The 2005 winner of the annual $15,000 Sherwood Anderson Writer's Grant is Jacob Appel of New York City, Michael M. Spear, co-president of the Sherwood Anderson Foundation, has announced.
"Of the more than 40 fiction entries to the Writer's Grant competition this year, we think Appel's short stories “The Frying Finn”, “Measures of Sorrow” and “The Ataturk of the Outer Boroughs” best illustrate the thoughtful, quirky simplicity and the economy of effect that Anderson himself used in his "Winesburg, Ohio" stories," Spear said.
Appel has published regularly in the last half dozen years in publications that range from medical and law to literary reviews. He is the 17th recipient of the annual grant, which the foundation began awarding to emerging writers in 1988.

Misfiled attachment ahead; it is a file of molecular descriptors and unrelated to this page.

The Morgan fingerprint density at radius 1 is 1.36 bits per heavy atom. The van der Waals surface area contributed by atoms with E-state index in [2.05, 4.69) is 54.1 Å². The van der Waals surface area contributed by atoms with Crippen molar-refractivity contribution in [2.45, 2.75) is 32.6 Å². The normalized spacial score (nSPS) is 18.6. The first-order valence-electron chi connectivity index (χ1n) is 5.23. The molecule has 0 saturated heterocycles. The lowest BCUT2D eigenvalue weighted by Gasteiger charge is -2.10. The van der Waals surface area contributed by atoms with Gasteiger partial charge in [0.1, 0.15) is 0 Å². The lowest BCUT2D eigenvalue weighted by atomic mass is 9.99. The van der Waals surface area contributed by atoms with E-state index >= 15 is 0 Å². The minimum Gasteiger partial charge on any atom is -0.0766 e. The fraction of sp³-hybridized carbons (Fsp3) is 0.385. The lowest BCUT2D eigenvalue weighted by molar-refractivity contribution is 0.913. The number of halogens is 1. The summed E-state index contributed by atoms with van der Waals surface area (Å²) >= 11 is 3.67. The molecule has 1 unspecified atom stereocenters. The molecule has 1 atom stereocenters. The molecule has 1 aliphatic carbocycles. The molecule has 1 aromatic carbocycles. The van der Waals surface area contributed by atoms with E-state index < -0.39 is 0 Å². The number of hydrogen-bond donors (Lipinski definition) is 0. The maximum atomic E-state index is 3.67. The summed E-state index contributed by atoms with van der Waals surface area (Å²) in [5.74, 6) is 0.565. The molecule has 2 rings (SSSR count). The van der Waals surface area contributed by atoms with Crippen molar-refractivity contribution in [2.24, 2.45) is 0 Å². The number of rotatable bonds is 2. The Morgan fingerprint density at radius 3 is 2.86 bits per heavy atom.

"The award will give me a momentary reprieve from the tasks of breadwinning and an opportunity to concentrate fulltime on my writing," Appel said. "I am currently working on a novel set on the barrier islands off Florida's Gulf Coast, also the setting of many of my short stories. When this project finally comes to fruition, it will owe a great debt of gratitude to the Sherwood Anderson Foundation for its generosity."
In making the award each year, the foundation is carrying on a tradition started by Anderson in the last century when he helped, both William Faulkner and Ernest Hemingway get published initially, Spear said.
Appel teaches a course at Columbia University titled "Challenges in Bioethics," and a course at Brown University titled "Medicine, Law and Morality."
Among former Writer's Grant winners who have received significant recognition in recent years are Randall Kenan and Ron Rash, Spear said.